# ANCOVA versus Multilevel Models with baseline and follow-up responses

(Some very useful advice from Thom Baguley)

The ANCOVA versus multiple model argument can get confusing. First you can have covariates in either multiple regression or multilevel models so including baseline as a covariate is a legitimate option either scenarios. The main alternative is an ANOVA style model with 2 groups and three repeated measures. This could be run as a regression or multilevel model so the two issues: 1) baseline as covariate or ANOVA-style model, and 2) single level regression or multilevel regression model are not tied together.

1) This issue comes up in the literature as Lord's paradox. In essence the two approaches test different hypotheses and usually the covariate approach is more appropriate as it relies on less stringent assumptions about the impact of the baseline score on the outcome Y. Adding baseline as a covariate will generally be a better approach and have greater statistical power. I summarise the arguments in my book Serious Stats (pp 652-4) but other good summaries exist - notably by Dan Wright and Stephen Senn. If adding baseline as covariate it helps interpretation to centre the covariate and analyse the change scores (Y - post test) and (Y - minus follow up).

More generally adding a between-subjects covariate to a repeated measures model doesn't usually help much because the if omitted it just gets sucked up by the subjects term (which is separate from error). However it can make a difference if you add covariate by condition interactions or if you have a time-varying covariate.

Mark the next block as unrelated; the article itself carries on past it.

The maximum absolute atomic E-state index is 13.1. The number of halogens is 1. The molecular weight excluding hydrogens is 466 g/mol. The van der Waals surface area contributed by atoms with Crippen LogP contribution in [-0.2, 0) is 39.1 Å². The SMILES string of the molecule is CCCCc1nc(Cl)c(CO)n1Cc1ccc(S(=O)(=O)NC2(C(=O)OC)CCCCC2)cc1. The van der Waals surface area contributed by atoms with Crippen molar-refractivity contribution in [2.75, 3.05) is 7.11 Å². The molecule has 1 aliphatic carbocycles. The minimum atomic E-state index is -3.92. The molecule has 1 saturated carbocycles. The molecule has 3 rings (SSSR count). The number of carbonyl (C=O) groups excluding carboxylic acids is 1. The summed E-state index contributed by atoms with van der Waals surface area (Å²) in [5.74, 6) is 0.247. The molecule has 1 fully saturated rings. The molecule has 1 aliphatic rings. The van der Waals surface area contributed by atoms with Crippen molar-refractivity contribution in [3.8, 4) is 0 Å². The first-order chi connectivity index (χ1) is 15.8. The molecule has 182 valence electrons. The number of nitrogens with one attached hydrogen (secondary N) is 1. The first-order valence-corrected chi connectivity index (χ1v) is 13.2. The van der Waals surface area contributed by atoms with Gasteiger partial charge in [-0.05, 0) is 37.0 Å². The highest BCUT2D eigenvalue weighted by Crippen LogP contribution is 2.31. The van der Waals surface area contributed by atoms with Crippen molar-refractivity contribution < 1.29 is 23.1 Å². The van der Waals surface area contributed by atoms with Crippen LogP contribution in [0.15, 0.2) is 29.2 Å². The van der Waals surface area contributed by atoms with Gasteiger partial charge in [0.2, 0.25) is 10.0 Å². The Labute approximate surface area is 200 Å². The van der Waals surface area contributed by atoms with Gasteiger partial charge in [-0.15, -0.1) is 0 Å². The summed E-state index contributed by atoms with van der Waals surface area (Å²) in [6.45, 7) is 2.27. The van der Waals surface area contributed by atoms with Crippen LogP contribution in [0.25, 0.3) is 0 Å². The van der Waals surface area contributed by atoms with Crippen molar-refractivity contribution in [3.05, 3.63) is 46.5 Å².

2) If the design is balanced with fixed factors and the assumptions of an ANOVA are met there is no advantage to running a multilevel model. In more complex designs a multilevel model has advantages in declining with imbalance, being able to handle additional random effects, time varying covariates and relaxing assumptions about the form of the covariance matrix (sphericity or multisample sphericity). You can also generalise the model to handle discrete data.

With two time points and just one covariate (baseline) I can't see much reason to use a multilevel model. Sphericity can't be violated in a model with only two repeated measures. If you have missing observations or some other complicating circumstance. However you haven't provide much information.

For example, if you are planning to analyses totals or means from multiple trials in the ANCOVA then the multilevel model would allow you to model the trials nested within participants. This sort of model would be quite a bit more complex but might be attractive in allowing covariates that vary between trials (and most likely having higher statistical power).